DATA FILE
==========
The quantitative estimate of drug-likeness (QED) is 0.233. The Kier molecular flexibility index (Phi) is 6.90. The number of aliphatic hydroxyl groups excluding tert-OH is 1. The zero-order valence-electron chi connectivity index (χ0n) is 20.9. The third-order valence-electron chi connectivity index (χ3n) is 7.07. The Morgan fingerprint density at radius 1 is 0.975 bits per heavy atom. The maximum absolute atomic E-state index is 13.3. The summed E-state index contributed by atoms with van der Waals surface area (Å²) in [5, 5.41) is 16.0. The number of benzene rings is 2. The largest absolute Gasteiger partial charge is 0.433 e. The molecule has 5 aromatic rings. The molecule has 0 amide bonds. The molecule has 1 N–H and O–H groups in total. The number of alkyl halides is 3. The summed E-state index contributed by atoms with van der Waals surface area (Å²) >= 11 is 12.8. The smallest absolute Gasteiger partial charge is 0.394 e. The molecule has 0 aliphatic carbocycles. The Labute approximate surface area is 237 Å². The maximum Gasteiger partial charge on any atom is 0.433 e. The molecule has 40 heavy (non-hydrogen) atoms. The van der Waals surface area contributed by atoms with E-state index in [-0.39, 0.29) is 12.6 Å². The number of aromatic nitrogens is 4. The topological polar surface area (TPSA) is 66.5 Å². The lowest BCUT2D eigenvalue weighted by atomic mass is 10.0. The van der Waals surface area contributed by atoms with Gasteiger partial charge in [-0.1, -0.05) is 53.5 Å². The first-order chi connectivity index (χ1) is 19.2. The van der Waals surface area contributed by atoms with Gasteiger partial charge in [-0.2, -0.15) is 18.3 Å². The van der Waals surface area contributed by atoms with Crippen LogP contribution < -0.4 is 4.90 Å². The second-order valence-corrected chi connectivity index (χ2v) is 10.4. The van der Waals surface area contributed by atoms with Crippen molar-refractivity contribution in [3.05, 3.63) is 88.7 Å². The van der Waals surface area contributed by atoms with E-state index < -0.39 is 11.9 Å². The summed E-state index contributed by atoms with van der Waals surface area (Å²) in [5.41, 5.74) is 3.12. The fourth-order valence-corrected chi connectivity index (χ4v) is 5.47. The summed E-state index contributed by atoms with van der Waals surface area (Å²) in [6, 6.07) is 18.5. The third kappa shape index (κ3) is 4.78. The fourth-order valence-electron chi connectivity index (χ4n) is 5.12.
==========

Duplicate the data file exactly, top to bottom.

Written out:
The quantitative estimate of drug-likeness (QED) is 0.233. The Kier molecular flexibility index (Phi) is 6.90. The number of aliphatic hydroxyl groups excluding tert-OH is 1. The zero-order valence-electron chi connectivity index (χ0n) is 20.9. The third-order valence-electron chi connectivity index (χ3n) is 7.07. The Morgan fingerprint density at radius 1 is 0.975 bits per heavy atom. The maximum absolute atomic E-state index is 13.3. The summed E-state index contributed by atoms with van der Waals surface area (Å²) in [5, 5.41) is 16.0. The number of benzene rings is 2. The largest absolute Gasteiger partial charge is 0.433 e. The molecule has 5 aromatic rings. The molecule has 0 amide bonds. The molecule has 1 N–H and O–H groups in total. The number of alkyl halides is 3. The summed E-state index contributed by atoms with van der Waals surface area (Å²) >= 11 is 12.8. The smallest absolute Gasteiger partial charge is 0.394 e. The molecule has 0 aliphatic carbocycles. The Labute approximate surface area is 237 Å². The maximum Gasteiger partial charge on any atom is 0.433 e. The molecule has 40 heavy (non-hydrogen) atoms. The van der Waals surface area contributed by atoms with E-state index in [-0.39, 0.29) is 12.6 Å². The number of aromatic nitrogens is 4. The topological polar surface area (TPSA) is 66.5 Å². The lowest BCUT2D eigenvalue weighted by atomic mass is 10.0. The van der Waals surface area contributed by atoms with Gasteiger partial charge in [-0.1, -0.05) is 53.5 Å². The first-order chi connectivity index (χ1) is 19.2. The van der Waals surface area contributed by atoms with Gasteiger partial charge in [-0.2, -0.15) is 18.3 Å². The van der Waals surface area contributed by atoms with Crippen LogP contribution < -0.4 is 4.90 Å². The second-order valence-corrected chi connectivity index (χ2v) is 10.4. The van der Waals surface area contributed by atoms with Crippen molar-refractivity contribution in [3.05, 3.63) is 88.7 Å². The van der Waals surface area contributed by atoms with E-state index < -0.39 is 11.9 Å². The summed E-state index contributed by atoms with van der Waals surface area (Å²) in [5.41, 5.74) is 3.12. The fourth-order valence-corrected chi connectivity index (χ4v) is 5.47. The summed E-state index contributed by atoms with van der Waals surface area (Å²) in [6, 6.07) is 18.5. The third kappa shape index (κ3) is 4.78. The fourth-order valence-electron chi connectivity index (χ4n) is 5.12.